Wednesday, March 3, 2010
Review – “Foiled” by Jane Yolen and Mike Cavallaro
2010. First Second Books, New York. 160 pages.
Recommended Reading Age: 16+
Role-playing games. Fencing. Frog dissection. Enya. Boys who can only be described as 'beautiful'. Foiled's narrator and protagonist Aliera Carstairs (that's a mouthful, no?) loves 'em all. Okay, maybe not frog dissection. In Foiled, Aliera (who also narrates) tells a tale of teenage awkwardness that is compounded by her love of all things Geek. And when she finds out that the 'weapon' (i.e. fencing sword or 'foil') that her mother picked up at a thrift store is actually Aliera's ticket to a real fantasy world of faeries, dragons, gnomes and the like, it seems like fitting in at school is the least of her worries.
Unfortunately, even an inexperienced reader sees the high-school-drama-turned-fantasy plot coming a mile away, and the payoff falls flat. When after nearly 100 excruciatingly slow-paced pages in which Aliera obsesses over the new boy in school, the author (an accomplished YA writer, nonetheless) finally reveals in full the fantastic 'twist', it's far too late to save the narrative. Too much time has been devoted to rote teenage angst and schmaltzy friendships here, and as a result Aliera comes off as a whiny good-girl bookworm whom it is difficult for the reader to care about. (Don't even get me started on the 'strong female protagonist' trope in so common in YA literature; too transparently are the authors' personalities projected onto their female leads, and in reality many 'average' students find these protagonists unbearable.)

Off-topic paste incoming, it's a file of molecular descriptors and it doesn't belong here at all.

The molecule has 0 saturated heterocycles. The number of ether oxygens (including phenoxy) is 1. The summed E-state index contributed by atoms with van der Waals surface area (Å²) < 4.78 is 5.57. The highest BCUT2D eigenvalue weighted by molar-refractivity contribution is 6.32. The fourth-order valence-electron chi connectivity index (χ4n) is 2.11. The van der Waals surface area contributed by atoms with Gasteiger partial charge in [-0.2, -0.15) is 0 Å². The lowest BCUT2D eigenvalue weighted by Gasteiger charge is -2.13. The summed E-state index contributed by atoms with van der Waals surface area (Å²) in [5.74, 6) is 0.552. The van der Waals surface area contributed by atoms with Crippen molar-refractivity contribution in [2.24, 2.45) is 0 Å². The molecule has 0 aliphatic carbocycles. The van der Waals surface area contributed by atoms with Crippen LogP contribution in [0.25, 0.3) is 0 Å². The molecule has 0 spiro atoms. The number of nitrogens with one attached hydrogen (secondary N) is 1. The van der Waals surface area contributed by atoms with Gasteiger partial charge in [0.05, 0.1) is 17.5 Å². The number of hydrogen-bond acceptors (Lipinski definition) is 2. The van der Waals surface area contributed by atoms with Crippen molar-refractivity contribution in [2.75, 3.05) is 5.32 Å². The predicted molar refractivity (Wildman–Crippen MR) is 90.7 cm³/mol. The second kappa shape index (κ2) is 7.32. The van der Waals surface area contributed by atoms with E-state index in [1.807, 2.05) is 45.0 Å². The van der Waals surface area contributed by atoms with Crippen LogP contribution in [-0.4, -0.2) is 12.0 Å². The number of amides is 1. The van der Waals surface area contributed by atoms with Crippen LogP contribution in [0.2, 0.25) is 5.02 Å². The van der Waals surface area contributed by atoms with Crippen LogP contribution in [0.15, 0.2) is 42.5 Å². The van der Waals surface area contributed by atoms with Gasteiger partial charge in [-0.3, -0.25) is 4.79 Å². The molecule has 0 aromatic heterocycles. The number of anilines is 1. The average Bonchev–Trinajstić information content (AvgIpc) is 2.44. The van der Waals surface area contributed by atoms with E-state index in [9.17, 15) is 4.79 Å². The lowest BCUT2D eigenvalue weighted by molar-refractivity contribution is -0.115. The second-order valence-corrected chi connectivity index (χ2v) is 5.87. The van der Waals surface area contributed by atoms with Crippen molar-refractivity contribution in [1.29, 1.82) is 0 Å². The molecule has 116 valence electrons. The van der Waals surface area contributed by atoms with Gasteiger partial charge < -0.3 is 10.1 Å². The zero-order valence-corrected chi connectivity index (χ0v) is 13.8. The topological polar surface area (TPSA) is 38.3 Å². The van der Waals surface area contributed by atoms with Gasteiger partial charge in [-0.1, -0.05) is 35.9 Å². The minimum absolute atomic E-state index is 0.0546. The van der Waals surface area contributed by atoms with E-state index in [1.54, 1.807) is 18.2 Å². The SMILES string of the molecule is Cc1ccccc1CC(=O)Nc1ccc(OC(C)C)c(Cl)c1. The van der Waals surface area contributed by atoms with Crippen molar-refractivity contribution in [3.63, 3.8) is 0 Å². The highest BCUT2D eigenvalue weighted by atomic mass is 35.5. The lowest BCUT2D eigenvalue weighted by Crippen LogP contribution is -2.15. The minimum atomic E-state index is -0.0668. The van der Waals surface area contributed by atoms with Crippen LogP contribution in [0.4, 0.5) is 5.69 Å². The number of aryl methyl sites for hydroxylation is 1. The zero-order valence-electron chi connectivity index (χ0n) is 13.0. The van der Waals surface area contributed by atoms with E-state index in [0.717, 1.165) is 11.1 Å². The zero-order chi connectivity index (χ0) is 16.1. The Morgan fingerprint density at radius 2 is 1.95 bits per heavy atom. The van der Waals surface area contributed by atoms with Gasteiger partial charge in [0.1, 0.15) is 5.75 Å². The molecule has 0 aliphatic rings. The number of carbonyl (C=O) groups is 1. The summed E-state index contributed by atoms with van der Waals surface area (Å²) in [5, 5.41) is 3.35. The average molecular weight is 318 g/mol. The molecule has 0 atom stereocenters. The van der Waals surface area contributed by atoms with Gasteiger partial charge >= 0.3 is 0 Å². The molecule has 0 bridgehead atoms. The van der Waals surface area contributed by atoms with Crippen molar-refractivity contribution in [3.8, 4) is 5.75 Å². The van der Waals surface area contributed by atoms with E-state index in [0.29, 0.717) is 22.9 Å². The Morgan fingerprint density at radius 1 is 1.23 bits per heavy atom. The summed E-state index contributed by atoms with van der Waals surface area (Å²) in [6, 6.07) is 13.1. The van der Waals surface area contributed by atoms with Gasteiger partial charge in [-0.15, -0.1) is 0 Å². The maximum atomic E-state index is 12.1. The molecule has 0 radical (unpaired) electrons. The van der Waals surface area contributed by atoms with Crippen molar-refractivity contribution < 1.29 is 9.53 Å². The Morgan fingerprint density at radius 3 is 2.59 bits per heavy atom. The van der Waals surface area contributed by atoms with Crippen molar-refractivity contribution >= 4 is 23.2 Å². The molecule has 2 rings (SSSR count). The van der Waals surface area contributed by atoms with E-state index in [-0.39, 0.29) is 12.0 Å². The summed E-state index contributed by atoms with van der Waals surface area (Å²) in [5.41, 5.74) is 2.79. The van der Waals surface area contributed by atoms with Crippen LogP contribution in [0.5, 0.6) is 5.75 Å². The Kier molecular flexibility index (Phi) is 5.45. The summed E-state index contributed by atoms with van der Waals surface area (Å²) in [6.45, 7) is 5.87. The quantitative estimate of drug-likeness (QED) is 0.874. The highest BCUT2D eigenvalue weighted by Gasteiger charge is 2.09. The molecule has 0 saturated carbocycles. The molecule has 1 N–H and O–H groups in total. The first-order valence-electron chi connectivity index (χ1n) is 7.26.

While at first blush the art of Foiled is impressive, as an experienced comics reader I find it in direct opposition to the narrative. While the story itself is straightforward to the point of being unoriginal, the perspective and panel layouts seem to be trying too hard to make a statement. Devoting a two-page spread of Grand Central Station (even if it is beautifully drawn), for instance, does not serve the greater purpose of advancing the plot. Such an iconic image need not be reproduced here, and though it is only one example of a misuse of using a visual narrative, it is a telling one. This is only one of many moments I found myself racing through in order to get the 'big reveal'.
Foiled's storytelling is too predictable, its characterization too familiar, and its art too disconnected to be a fun read. Simply put, I would not recommend this book for a school or classroom library
Posted by Eric Federspiel